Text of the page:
The result of this is that the electricity output from the first of the generating units is very expensive on a cost per kWh basis; it has to shoulder the full capital cost of the shared balance of plant infrastructure on its own.

Figure 1 shows how the output from Medupi ramps up over time as each additional generating unit is added. Medupi should achieve full expected capacity of approximately 30TWh/year by 2022. 

Figure 1 also shows increased output from wind and solar PV additions over time. In order for solar PV and wind annual output to equal that of a fully completed Medupi, 5.5GW of solar PV and 3GW of wind will need to be added each year during 2021 and 2022. In the case of solar PV, this quantum of build would be technically possible, whereas with wind it would only be possible by 2022 and 2023, allowing for a longer two-year build period.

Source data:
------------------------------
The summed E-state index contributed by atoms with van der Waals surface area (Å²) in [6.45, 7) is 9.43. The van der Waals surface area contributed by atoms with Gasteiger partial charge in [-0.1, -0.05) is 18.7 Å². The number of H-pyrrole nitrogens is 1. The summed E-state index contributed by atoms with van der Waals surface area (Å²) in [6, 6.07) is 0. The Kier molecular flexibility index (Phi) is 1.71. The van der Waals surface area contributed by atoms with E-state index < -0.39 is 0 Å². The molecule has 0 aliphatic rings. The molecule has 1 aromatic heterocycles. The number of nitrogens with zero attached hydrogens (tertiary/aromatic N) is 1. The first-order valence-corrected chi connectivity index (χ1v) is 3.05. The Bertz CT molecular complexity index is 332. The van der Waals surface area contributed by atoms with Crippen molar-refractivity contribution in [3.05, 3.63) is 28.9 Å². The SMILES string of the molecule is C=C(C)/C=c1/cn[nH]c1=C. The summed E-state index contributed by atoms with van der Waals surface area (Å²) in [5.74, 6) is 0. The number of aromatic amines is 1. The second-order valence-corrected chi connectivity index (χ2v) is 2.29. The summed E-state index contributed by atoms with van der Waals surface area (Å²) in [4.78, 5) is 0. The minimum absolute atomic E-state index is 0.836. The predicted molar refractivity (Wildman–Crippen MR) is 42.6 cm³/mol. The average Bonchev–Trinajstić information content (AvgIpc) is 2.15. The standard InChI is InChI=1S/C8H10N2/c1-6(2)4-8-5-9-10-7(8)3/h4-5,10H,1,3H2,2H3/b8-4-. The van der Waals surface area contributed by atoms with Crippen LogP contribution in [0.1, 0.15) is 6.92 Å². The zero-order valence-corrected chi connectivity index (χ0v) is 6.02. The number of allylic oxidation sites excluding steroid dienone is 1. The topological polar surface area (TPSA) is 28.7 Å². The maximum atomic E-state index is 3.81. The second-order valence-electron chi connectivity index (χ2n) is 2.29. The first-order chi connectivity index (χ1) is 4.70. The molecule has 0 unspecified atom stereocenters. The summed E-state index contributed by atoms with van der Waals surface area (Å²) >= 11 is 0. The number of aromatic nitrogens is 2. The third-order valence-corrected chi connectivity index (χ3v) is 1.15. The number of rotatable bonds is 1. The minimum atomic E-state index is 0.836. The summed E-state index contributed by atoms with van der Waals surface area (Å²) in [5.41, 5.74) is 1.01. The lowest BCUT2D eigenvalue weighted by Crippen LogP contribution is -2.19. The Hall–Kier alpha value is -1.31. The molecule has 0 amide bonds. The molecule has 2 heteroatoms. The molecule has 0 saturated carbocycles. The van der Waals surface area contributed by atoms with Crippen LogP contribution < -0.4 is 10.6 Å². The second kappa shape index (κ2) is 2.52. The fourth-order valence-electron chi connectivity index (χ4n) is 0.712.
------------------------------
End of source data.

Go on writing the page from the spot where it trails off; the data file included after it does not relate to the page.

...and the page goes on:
Although the required new solar PV and wind build is theoretical, the annual quantum recommended would result in an immediate end to load shedding, as well as a 10-fold reduction in the use of open cycle diesel turbines, which are extremely expensive to operate.

Figure 1. Ramping up of output for Medupi coal-fired power station. Annual output for PV and wind from 2015 to 2020 as per the first four REIPPPP bid windows. In order for PV and wind output to equal Medupi output by 2022, 5.5GW of additional PV and 3GW of additional wind would be required in each of 2021 and 2022.

Table 2 shows a comparison of the cost/kWh from Medupi, and from the REIPPPP for solar PV and wind. The data for Medupi is the same as in table 1

In the case of solar PV and wind, annual pricing is as per each of the bid windows, with the tariff shown reflecting the average cost in that year. This factors in CPI inflation for tariffs from previous years. The tariff is thus a blended weighted average tariff for the year in question, and may be directly compared to the cost of production from Medupi.